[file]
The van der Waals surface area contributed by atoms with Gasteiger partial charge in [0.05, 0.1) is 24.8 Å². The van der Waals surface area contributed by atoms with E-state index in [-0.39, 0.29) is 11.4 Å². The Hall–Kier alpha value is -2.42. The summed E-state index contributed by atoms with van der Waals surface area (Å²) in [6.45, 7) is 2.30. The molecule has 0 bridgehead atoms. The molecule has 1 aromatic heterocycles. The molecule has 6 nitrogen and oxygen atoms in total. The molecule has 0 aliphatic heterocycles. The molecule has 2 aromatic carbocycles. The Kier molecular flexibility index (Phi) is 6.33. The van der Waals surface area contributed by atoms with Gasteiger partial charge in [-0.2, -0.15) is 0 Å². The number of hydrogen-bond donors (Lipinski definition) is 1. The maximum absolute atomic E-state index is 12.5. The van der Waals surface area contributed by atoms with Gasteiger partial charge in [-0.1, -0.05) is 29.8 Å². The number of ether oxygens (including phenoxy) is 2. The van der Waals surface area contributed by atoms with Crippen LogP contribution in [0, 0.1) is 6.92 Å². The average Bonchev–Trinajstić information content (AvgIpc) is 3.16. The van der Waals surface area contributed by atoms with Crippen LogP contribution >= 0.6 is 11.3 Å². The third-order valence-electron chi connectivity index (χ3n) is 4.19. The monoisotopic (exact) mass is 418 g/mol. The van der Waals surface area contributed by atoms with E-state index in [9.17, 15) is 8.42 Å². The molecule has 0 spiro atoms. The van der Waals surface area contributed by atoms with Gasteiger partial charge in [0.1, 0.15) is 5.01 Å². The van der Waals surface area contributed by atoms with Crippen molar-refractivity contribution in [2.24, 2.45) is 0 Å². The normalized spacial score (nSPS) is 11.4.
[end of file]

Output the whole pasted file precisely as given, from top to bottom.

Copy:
The van der Waals surface area contributed by atoms with Gasteiger partial charge in [0.05, 0.1) is 24.8 Å². The van der Waals surface area contributed by atoms with E-state index in [-0.39, 0.29) is 11.4 Å². The Hall–Kier alpha value is -2.42. The summed E-state index contributed by atoms with van der Waals surface area (Å²) in [6.45, 7) is 2.30. The molecule has 0 bridgehead atoms. The molecule has 1 aromatic heterocycles. The molecule has 6 nitrogen and oxygen atoms in total. The molecule has 0 aliphatic heterocycles. The molecule has 2 aromatic carbocycles. The Kier molecular flexibility index (Phi) is 6.33. The van der Waals surface area contributed by atoms with Gasteiger partial charge in [-0.2, -0.15) is 0 Å². The number of hydrogen-bond donors (Lipinski definition) is 1. The maximum absolute atomic E-state index is 12.5. The van der Waals surface area contributed by atoms with Gasteiger partial charge in [-0.1, -0.05) is 29.8 Å². The number of ether oxygens (including phenoxy) is 2. The van der Waals surface area contributed by atoms with Crippen LogP contribution in [0, 0.1) is 6.92 Å². The average Bonchev–Trinajstić information content (AvgIpc) is 3.16. The van der Waals surface area contributed by atoms with Crippen LogP contribution >= 0.6 is 11.3 Å². The third-order valence-electron chi connectivity index (χ3n) is 4.19. The monoisotopic (exact) mass is 418 g/mol. The van der Waals surface area contributed by atoms with E-state index in [9.17, 15) is 8.42 Å². The molecule has 0 spiro atoms. The van der Waals surface area contributed by atoms with Gasteiger partial charge in [0.1, 0.15) is 5.01 Å². The van der Waals surface area contributed by atoms with Crippen molar-refractivity contribution in [2.24, 2.45) is 0 Å². The normalized spacial score (nSPS) is 11.4.